Detecting hand gestures on Samsung Galaxy.

The Gesture SDK on Samsung Galaxy phones supports an interesting feature of detecting palm movements in front of the screen. The issue however is that they’re only supported on Galaxy S5, Note3 and Note4 devices and since December 2014, Samsung provides no further updates for the SDK for new Samsung mobile devices. But it’s still a really interesting feature to work with in a research project and if you have access to one of the above mentioned phones.

Here’s a simple code as to how you can detect the direction of palm movement.

Detecting if the feature is supported and enabled on the device :

Sgesture sg;
sg = new Sgesture();

try {
} catch (SsdkUnsupportedException se) {
	Log.e(TAG, "Gestures not supported");

if (!sg.isFeatureEnabled(Sgesture.TYPE_HAND_PRIMITIVE)) {
	Log.e(TAG, "Gestures not enabled");
} else {
	Log.i(TAG, "Gestures are enabled");

If all this works well, you’re halfway there.

Detecting movements :

SgestureHand sghand;
SgestureHand.ChangeListener listener;

if (sghand == null) {
	sghand = new SgestureHand(getMainLooper(), sg);

if (listener == null) {
	listener = new SgestureHand.ChangeListener() {
		public void onChanged(SgestureHand.Info info) {
			int angle = info.getAngle();
			Direction direction;
			WindowManager windowService = (WindowManager) getSystemService(Context.WINDOW_SERVICE);
			int rotation = windowService.getDefaultDisplay().getRotation();
			switch (rotation) {
				case Surface.ROTATION_0:
					direction = Direction.computeDirectionFrom(angle);
				case Surface.ROTATION_90:
					direction = Direction.computeDirectionFrom(angle + 90);
				case Surface.ROTATION_180:
					direction = Direction.computeDirectionFrom(angle + 180);
					direction = Direction.computeDirectionFrom(angle + 270);
			Log.i(TAG, "Direction : " + direction.toString());

	sghand.start(Sgesture.TYPE_HAND_PRIMITIVE, listener);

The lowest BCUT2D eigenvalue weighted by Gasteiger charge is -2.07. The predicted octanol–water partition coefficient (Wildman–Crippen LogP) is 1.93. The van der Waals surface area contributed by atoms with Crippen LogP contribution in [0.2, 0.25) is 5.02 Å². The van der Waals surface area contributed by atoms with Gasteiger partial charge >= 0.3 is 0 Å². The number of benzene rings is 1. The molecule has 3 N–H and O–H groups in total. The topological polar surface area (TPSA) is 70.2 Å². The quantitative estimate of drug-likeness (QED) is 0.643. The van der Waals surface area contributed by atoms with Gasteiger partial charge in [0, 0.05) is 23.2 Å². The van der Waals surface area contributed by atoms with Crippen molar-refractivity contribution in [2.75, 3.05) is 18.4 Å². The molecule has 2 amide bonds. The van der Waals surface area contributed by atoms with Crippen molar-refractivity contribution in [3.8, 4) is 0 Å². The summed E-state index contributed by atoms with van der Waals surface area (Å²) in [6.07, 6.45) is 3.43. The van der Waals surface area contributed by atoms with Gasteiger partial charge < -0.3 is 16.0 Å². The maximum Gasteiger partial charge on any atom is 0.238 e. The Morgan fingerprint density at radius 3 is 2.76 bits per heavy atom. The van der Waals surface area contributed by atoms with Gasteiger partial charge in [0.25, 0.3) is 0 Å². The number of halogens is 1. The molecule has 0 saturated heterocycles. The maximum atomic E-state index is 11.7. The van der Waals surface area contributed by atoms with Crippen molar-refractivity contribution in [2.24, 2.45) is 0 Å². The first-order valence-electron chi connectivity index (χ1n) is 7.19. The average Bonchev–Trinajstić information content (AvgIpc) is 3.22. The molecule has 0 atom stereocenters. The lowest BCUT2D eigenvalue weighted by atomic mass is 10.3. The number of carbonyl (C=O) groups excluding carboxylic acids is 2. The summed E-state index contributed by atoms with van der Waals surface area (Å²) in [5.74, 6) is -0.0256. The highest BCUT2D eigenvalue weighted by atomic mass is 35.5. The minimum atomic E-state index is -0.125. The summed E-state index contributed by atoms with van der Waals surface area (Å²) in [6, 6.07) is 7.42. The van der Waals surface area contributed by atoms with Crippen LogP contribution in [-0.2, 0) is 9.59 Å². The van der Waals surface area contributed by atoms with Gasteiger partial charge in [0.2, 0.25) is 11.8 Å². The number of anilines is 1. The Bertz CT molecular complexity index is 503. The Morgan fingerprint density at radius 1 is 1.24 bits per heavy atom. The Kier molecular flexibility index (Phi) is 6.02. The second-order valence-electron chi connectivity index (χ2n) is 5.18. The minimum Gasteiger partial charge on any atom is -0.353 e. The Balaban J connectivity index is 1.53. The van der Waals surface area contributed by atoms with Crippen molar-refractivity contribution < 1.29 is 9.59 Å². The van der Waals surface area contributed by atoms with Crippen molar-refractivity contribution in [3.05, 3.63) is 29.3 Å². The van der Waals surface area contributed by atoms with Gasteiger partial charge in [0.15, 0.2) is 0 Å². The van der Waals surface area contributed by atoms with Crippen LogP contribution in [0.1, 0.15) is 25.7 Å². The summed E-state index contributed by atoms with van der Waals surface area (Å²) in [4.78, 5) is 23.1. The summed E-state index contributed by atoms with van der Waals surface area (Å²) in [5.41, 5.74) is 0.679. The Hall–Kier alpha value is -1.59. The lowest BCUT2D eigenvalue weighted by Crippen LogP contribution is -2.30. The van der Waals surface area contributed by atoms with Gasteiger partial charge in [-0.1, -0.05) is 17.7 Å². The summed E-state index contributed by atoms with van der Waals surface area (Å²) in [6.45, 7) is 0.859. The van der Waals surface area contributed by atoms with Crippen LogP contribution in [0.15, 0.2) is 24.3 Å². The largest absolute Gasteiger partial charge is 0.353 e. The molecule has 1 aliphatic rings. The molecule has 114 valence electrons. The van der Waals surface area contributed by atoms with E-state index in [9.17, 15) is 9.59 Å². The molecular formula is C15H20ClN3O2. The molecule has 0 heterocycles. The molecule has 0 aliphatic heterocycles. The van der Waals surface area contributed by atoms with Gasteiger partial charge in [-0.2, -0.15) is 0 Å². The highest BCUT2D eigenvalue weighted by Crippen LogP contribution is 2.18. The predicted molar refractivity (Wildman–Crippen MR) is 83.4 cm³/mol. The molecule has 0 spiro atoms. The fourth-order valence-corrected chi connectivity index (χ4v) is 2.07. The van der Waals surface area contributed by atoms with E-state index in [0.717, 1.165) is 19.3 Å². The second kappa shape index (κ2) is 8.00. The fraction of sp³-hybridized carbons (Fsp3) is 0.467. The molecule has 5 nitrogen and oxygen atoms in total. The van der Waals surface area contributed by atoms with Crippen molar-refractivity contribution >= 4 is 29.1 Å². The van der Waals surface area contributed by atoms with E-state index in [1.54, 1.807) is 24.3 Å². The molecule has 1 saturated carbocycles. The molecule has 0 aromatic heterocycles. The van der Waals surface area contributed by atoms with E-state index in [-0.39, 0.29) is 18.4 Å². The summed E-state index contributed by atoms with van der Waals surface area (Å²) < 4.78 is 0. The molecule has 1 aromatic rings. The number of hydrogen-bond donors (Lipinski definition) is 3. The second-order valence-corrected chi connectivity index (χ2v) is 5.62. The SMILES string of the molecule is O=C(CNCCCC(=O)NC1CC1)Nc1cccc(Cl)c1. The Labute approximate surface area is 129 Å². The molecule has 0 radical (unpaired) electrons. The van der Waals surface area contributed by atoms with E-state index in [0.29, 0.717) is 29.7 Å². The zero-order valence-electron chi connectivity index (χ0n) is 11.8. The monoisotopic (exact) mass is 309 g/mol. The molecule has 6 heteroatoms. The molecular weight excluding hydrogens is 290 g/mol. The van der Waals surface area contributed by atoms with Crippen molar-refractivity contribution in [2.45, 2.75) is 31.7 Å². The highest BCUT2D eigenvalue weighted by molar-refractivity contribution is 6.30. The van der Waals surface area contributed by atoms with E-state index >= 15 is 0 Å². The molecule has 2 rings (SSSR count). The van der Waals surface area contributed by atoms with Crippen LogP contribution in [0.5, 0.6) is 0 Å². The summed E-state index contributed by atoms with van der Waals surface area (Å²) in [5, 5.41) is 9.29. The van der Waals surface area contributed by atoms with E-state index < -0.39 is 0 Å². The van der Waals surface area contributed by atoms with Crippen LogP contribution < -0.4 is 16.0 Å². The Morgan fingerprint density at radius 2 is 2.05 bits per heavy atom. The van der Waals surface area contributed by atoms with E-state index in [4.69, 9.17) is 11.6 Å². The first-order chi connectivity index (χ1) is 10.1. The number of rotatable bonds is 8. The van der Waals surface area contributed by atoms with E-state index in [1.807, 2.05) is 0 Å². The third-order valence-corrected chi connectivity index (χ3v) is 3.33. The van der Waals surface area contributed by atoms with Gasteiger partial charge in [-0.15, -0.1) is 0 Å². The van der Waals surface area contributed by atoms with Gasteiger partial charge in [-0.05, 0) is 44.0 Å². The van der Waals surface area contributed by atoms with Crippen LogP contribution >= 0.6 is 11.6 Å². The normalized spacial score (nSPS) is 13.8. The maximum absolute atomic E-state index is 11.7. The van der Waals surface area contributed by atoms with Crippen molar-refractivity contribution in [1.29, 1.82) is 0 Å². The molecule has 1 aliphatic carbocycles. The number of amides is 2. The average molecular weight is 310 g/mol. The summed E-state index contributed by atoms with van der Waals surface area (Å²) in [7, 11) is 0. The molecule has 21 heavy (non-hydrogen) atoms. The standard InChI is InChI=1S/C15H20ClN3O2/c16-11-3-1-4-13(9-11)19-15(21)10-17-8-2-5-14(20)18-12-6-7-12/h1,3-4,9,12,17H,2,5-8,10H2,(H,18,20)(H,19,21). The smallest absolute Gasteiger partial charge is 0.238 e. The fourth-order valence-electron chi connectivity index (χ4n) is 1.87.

By default, the onChanged() method only receives an angle. The angle of the hand at the end point of the gesture.

To be able to convert it to a direction we use a Direction Enum. It converts the raw angle into the the direction of palm movement.

public enum Direction {
    LEFT(225, 315), TOP(135, 225), RIGHT(45, 135), BOTTOM(315, 45);

    private final int mLowerLimit;
    private final int mUpperLimit;

    Direction(int lowerLimit, int upperLimit) {
        mLowerLimit = lowerLimit;
        mUpperLimit = upperLimit;

    private boolean isAngleWithinRange(int angle) {
        if (mLowerLimit <= mUpperLimit) {
            return (mLowerLimit < angle && angle <= mUpperLimit);
        } else {
            return (mLowerLimit < angle || angle <= mUpperLimit);

    public static Direction computeDirectionFrom(int angle) {
        final int normalizedAngle = normalizeAngle(angle);

        if (LEFT.isAngleWithinRange(normalizedAngle)) {
            return LEFT;
        } else if (RIGHT.isAngleWithinRange(normalizedAngle)) {
            return RIGHT;
        } else if (BOTTOM.isAngleWithinRange(normalizedAngle)) {
            return BOTTOM;
        } else {
            return TOP;

    private static int normalizeAngle(int angle) {
        int normalizedAngle = angle % 360;
        normalizedAngle = (normalizedAngle + 360) % 360;
        return normalizedAngle;

The sensors seem to be pretty accurate. It does miss a couple of events if you move the palm really quick, or if the palm is a little too far from the sensor but overall it’s really easy to work with.


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